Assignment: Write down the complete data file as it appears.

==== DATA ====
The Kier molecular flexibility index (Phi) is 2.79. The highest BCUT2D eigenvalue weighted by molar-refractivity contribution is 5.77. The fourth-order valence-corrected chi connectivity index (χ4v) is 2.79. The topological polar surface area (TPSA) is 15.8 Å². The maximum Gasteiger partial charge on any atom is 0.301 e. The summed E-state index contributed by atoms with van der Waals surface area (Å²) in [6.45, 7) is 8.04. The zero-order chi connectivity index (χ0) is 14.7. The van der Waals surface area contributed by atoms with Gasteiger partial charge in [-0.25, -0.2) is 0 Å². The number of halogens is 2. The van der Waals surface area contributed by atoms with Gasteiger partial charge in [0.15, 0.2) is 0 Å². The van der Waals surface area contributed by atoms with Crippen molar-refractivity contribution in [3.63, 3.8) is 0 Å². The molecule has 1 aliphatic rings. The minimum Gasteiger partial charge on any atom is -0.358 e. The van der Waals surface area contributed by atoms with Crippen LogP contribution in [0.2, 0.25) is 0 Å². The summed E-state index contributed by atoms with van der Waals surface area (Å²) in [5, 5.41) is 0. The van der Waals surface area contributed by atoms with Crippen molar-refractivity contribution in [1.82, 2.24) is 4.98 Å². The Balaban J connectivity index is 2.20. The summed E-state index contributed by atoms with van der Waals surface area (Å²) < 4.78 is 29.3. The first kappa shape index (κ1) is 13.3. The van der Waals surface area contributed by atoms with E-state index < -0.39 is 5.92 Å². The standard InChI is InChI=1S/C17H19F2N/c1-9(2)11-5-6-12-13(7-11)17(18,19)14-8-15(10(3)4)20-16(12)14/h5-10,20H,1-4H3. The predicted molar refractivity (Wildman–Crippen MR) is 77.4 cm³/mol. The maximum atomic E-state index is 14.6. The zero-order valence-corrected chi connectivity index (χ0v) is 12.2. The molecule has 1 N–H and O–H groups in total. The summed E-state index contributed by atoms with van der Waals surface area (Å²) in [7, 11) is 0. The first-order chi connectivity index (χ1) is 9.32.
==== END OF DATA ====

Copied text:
The Kier molecular flexibility index (Phi) is 2.79. The highest BCUT2D eigenvalue weighted by molar-refractivity contribution is 5.77. The fourth-order valence-corrected chi connectivity index (χ4v) is 2.79. The topological polar surface area (TPSA) is 15.8 Å². The maximum Gasteiger partial charge on any atom is 0.301 e. The summed E-state index contributed by atoms with van der Waals surface area (Å²) in [6.45, 7) is 8.04. The zero-order chi connectivity index (χ0) is 14.7. The van der Waals surface area contributed by atoms with Gasteiger partial charge in [-0.25, -0.2) is 0 Å². The number of halogens is 2. The van der Waals surface area contributed by atoms with Gasteiger partial charge in [0.15, 0.2) is 0 Å². The van der Waals surface area contributed by atoms with Crippen molar-refractivity contribution in [3.63, 3.8) is 0 Å². The molecule has 1 aliphatic rings. The minimum Gasteiger partial charge on any atom is -0.358 e. The van der Waals surface area contributed by atoms with Crippen LogP contribution in [0.2, 0.25) is 0 Å². The summed E-state index contributed by atoms with van der Waals surface area (Å²) in [5, 5.41) is 0. The van der Waals surface area contributed by atoms with Crippen molar-refractivity contribution in [1.82, 2.24) is 4.98 Å². The Balaban J connectivity index is 2.20. The summed E-state index contributed by atoms with van der Waals surface area (Å²) < 4.78 is 29.3. The first kappa shape index (κ1) is 13.3. The van der Waals surface area contributed by atoms with E-state index < -0.39 is 5.92 Å². The standard InChI is InChI=1S/C17H19F2N/c1-9(2)11-5-6-12-13(7-11)17(18,19)14-8-15(10(3)4)20-16(12)14/h5-10,20H,1-4H3. The predicted molar refractivity (Wildman–Crippen MR) is 77.4 cm³/mol. The maximum atomic E-state index is 14.6. The zero-order valence-corrected chi connectivity index (χ0v) is 12.2. The molecule has 1 N–H and O–H groups in total. The summed E-state index contributed by atoms with van der Waals surface area (Å²) in [7, 11) is 0. The first-order chi connectivity index (χ1) is 9.32.